Valuable data

In August of 2009, Fraser Shilling, co-director of the Road Ecology Center at the University of California, Davis, launched the system on which anyone who hits an animal or encounters it after the fact is able to record its species and location. While a number of the top contributors, like Bratcher, are biologists, a background in science is not a requirement. Maine has a similar system, run by Maine Audubon.

As of Wednesday (Feb. 16) evening, the system contained about 10,700 observations from 572 observers. California is home to an estimated 650 native vertebrate species that spend either all or part of their life cycles in the state. As of the end of January, 266 of these species have shown up in roadkill observations that cover only about 5 percent of the state's public road network, Shilling said.

"What that makes me suspect is if we were to survey all roads and highways, we would find that all or the vast majority of native vertebrates are being killed on our roads and highways," he said.

Shilling sees several purposes for the system. Tracking roadkill can help reveal why it happens in order to prevent the fatalities, and provide a better understanding of the animals and where they live. But as a so-called citizen scientist project that accepts contributions from anyone, regardless of academic credentials, the effort also has a less-quantitative mission.

"It is, strangely enough, a way for people to connect to our environment and especially to what we are doing to our environment," Shilling said.

Human safety is also an issue. Collisions with deer are particularly dangerous. The first year of data from the observation system indicates that collisions with deer peak in fall and late spring.

Eyes on the road

"I have always been interested in roadkill. People think, 'Oh my God, what a freak, some kind of scary bio Goth kid,'" said Douglas Long, a prolific roadkill observer. As a biologist and chief curator of the department of natural sciences at the Oakland Museum of California, Long has credentials backing up his interest. "As somebody that is interested in wildlife, roadkill is one way to be able to see and identify wildlife."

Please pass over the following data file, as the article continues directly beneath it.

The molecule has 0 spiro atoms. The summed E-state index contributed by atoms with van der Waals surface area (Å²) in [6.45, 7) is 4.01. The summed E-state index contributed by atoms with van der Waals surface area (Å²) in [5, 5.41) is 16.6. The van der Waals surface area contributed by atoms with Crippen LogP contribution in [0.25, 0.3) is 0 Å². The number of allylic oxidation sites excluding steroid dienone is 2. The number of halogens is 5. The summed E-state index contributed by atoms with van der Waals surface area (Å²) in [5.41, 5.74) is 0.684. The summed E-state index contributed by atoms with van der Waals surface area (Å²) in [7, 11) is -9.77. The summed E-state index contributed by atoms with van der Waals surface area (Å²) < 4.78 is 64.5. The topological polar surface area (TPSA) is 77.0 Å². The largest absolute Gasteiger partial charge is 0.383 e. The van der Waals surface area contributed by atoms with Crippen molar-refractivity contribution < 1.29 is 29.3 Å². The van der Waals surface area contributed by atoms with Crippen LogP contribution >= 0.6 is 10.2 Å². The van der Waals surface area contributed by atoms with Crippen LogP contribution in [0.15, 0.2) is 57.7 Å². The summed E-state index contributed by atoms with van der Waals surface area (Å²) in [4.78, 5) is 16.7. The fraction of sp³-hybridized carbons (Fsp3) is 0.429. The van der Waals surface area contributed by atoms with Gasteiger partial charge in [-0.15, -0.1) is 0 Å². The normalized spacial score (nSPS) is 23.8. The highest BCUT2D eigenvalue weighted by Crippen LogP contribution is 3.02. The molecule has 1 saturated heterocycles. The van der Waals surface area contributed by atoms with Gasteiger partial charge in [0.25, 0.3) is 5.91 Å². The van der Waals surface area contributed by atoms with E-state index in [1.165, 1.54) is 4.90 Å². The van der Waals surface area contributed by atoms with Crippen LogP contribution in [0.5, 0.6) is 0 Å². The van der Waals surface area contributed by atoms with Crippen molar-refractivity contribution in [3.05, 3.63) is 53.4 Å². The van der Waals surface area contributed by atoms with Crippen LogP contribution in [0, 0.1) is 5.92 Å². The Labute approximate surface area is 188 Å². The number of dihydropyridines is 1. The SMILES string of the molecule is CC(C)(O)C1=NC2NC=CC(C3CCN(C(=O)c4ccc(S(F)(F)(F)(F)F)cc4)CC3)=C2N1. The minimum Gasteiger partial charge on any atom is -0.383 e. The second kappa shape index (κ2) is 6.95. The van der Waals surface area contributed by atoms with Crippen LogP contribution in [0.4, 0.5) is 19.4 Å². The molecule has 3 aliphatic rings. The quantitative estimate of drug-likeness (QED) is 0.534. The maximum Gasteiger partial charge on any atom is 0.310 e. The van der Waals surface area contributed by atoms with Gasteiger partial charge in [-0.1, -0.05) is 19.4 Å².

As a child, Long would ask his parents to stop the car, so he could get a better look.

"You could see the intricacies of the fur and the feathers, you could see the features of these animals that you couldn't really understand in a book and couldn't really see in the wild," he told LiveScience. "It isn't a ghastly, ghoulish thing to do. It was part of my learning and my understanding and my appreciation."

Roadkill is frequently a source of specimens for natural history museums, he pointed out.

"There's really nothing that can't be identified, if you get down and look at it," Long said. "It's like somebody who is a forensic detective, there is always going to be something that gives you an answer."

The collision of human development and wildlife factored into a natural resources management plan that Peter Maurer, a planner for El Dorado County, Calif., was working on and he became interested in contributing to the project on his own time, including during 300-mile drives to northern California.

"I am the kind of person who likes to tally things. As a kid I used to mark down how many different license plates and from how many different states," Maurer said. "I do a lot of driving solo, you get sort of bored in the car. I find myself really looking for roadkill."

Four California seagulls lying on the side of the Interstate 5, far from the ocean, were one of the most unexpected sights he's seen. Maurer speculates they were swarming near a rest area when a truck hit them.

What's missing